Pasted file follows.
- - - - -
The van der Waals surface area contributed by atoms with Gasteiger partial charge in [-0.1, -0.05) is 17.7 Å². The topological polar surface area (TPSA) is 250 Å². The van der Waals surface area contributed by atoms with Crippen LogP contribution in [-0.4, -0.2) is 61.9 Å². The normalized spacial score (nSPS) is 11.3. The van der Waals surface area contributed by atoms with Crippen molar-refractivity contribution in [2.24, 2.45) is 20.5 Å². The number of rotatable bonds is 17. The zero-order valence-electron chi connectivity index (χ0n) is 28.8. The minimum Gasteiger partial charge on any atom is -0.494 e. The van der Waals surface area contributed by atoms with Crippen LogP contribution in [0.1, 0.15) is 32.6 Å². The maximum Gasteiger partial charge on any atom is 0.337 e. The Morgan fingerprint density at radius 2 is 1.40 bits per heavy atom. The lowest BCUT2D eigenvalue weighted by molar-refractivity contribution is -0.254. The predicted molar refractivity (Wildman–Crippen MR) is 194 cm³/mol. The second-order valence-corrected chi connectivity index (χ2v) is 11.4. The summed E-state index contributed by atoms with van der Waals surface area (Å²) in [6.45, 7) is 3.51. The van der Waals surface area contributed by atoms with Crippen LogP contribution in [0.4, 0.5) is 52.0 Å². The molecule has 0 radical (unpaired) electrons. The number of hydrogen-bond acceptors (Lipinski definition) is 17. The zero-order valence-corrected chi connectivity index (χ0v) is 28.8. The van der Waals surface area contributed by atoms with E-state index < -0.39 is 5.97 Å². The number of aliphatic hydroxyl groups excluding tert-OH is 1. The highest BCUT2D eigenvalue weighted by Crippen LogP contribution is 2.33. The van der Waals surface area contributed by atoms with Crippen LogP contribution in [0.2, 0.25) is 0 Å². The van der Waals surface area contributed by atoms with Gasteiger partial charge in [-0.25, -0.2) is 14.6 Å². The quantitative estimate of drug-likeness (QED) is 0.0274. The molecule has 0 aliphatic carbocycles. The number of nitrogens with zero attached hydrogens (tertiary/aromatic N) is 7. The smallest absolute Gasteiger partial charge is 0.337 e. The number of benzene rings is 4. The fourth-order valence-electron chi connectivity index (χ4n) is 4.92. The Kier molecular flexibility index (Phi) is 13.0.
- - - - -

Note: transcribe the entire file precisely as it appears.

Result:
The van der Waals surface area contributed by atoms with Gasteiger partial charge in [-0.1, -0.05) is 17.7 Å². The topological polar surface area (TPSA) is 250 Å². The van der Waals surface area contributed by atoms with Crippen LogP contribution in [-0.4, -0.2) is 61.9 Å². The normalized spacial score (nSPS) is 11.3. The van der Waals surface area contributed by atoms with Crippen molar-refractivity contribution in [2.24, 2.45) is 20.5 Å². The number of rotatable bonds is 17. The zero-order valence-electron chi connectivity index (χ0n) is 28.8. The minimum Gasteiger partial charge on any atom is -0.494 e. The van der Waals surface area contributed by atoms with Crippen LogP contribution in [0.1, 0.15) is 32.6 Å². The maximum Gasteiger partial charge on any atom is 0.337 e. The Morgan fingerprint density at radius 2 is 1.40 bits per heavy atom. The lowest BCUT2D eigenvalue weighted by molar-refractivity contribution is -0.254. The predicted molar refractivity (Wildman–Crippen MR) is 194 cm³/mol. The second-order valence-corrected chi connectivity index (χ2v) is 11.4. The summed E-state index contributed by atoms with van der Waals surface area (Å²) in [6.45, 7) is 3.51. The van der Waals surface area contributed by atoms with Crippen LogP contribution in [0.4, 0.5) is 52.0 Å². The molecule has 0 radical (unpaired) electrons. The number of hydrogen-bond acceptors (Lipinski definition) is 17. The zero-order valence-corrected chi connectivity index (χ0v) is 28.8. The van der Waals surface area contributed by atoms with E-state index < -0.39 is 5.97 Å². The number of aliphatic hydroxyl groups excluding tert-OH is 1. The highest BCUT2D eigenvalue weighted by Crippen LogP contribution is 2.33. The van der Waals surface area contributed by atoms with Crippen LogP contribution in [0.2, 0.25) is 0 Å². The van der Waals surface area contributed by atoms with Gasteiger partial charge in [-0.25, -0.2) is 14.6 Å². The quantitative estimate of drug-likeness (QED) is 0.0274. The molecule has 0 aliphatic carbocycles. The number of nitrogens with zero attached hydrogens (tertiary/aromatic N) is 7. The smallest absolute Gasteiger partial charge is 0.337 e. The number of benzene rings is 4. The fourth-order valence-electron chi connectivity index (χ4n) is 4.92. The Kier molecular flexibility index (Phi) is 13.0.